We did it. We switched from Windows to Mac. In case you missed my previous story, here was the thinking:
- We needed new computers.
- We had three laptops on a business lease that was expiring.
- The laptops had significant hardware problems and we were glad to get rid of them.
- We had three tower computers, one of them a server. One had died after being repaired earlier in the year. One was extremely old and still running XP. It had severe software/OS issues.
- The server, after years of reliable use had started crashing weekly.
However, all this was happening as Windows 8 was being released. I installed the consumer preview of Windows 8 in a virtual machine and determined it was not designed for the way we worked.
- Our desktop computers are configured with dual 23 inch LED monitors.
- We have multiple windows open, spread between the two screens.
- Windows 8 wants you to be using a touch screen, but when my monitors are at a comfortable distance for viewing, they are also too far away to reach over and touch without having to awkwardly bend over. Of course these monitors don’t respond to touch anyway.
But it wasn’t just the OS that caused us concerns. We had a mix of Dell and HP computers. We’ve had reliable computers from both companies as well as Lenovo in the past. But we’ve had problems with some models as well. The HP laptops were an example; we had three identical HP laptops and all three had serious technical problems. I’ve sworn to never again get an HP computer after this experience.
All this led me to investigate Apple. Apple controls both the hardware and operating system. They have a reputation for making good products and standing behind them. We got a three-year extended warranty on the Macs and can bring our equipment in to any Apple Store for service. There are no HP or Dell stores and my experience with getting warranty support from those companies involves long phone calls with India. There is no comparison between getting help from a Genius or someone unable to deviate from a scripted response.
We’ve replaced all our previous computers with two Retina Display 15 inch MacBook Pro laptops. These have Intel Ivy Bridge (3rd generation) i7 quad core processors and 16 GB of ram. We compromised with only 256 GB Solid State Drives and will rely on external storage for non-active files.
We also purchased the Time Capsule 2 TB storage (we call it the ham sandwich drive) which combines a NAS drive with a wireless router. The ham sandwich will take the place of our file server. The final addition is a 1 TB La Cie drive we’ve dubbed Orangina (due to it’s ruggedized orange shell) that will store our virtual machines. The Thunderbolt connection enables swapping out large virtual machines in a matter of minutes.
Because our consulting business requires us to support different versions of Windows software which cannot be installed on the same computer, we need virtual machines regardless of whether we had a Windows machine or a Mac. We now have Windows 8 (with a plugin that present the traditional start menu) running in a Parallels Desktop 8 virtual machine to support our Windows software.
We configure our Macs to use dual external monitors when we are at our desks. We have a vertical stand to store the Macs out of the way when we’re at our desk using the external monitors, but we could in fact open the Mac and use its display as a 3rd monitor.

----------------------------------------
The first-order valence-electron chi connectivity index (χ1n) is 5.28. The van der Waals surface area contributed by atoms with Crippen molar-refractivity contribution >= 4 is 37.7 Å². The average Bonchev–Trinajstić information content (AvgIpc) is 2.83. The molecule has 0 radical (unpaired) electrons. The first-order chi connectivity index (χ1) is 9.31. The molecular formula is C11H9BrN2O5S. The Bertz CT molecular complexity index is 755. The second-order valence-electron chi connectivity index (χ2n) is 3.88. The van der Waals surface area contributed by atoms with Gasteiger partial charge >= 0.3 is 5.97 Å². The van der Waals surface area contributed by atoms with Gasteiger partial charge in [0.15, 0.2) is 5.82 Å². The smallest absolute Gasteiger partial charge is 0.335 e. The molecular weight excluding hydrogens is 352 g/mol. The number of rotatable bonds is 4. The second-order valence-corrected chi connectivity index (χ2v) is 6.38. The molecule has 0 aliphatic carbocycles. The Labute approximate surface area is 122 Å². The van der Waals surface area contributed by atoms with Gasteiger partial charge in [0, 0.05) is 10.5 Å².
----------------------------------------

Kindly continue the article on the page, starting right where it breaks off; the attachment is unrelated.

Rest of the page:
Overall, we’ve been moving to cloud and SAAS solutions for several years. So Mac or Windows doesn’t matter as much as having a good browser. We use Google Chrome which is just as good on a Mac as on Windows. Safari is a fallback browser but works well too. For those few clueless web sites that only work with Internet Explorer, we can use our Windows 8 virtual machine.
So far we are liking the Apple OSX experience. Windows 8, on the other hand, is as annoying as I had expected. I did find a software solution that added back the Start Menu on Windows 8 (Classic Shell) and that has made Windows 8 a bit more tolerable. However, Windows 8 is designed for tablets, not power users sitting at a desk with multiple monitors.
That said, there is one feature on Windows 8 which is an improvement over both Apple OSX and Windows 7 for users of multiple monitors. OSX and Windows 7 or earlier gave you a single place to find your applications. The Windows Start menu was displayed on only one of your multiple monitors. Apple was even more difficult because not only is your dock displayed on only one of your monitors but application menus are always shown at the top of your display instead of at the top of the application window and that means the menu may not be on the same display as the application.
Windows 8 nicely shows the start screen on each monitor you are using. Of course the programs menu is still always at the top of the program window in Windows 8.
The menu bar and dock location isn’t really a big deal for the way I usually work. First, most OSX applications have toolbars at the top of their windows which replicate all the essential menu functions. Second, I often use one of my monitors for full screen virtual machines or remote desktops to other computers. It thus gives me the illusion that I am working at two different computers, each with the appropriate menus, Start menus and docks that are located where I would expect them on their corresponding monitor.
I’ll update you on our experience as we figure more things out. But so far I am much happier than I would have been if I had been forced to use Windows 8 exclusively on a new computer.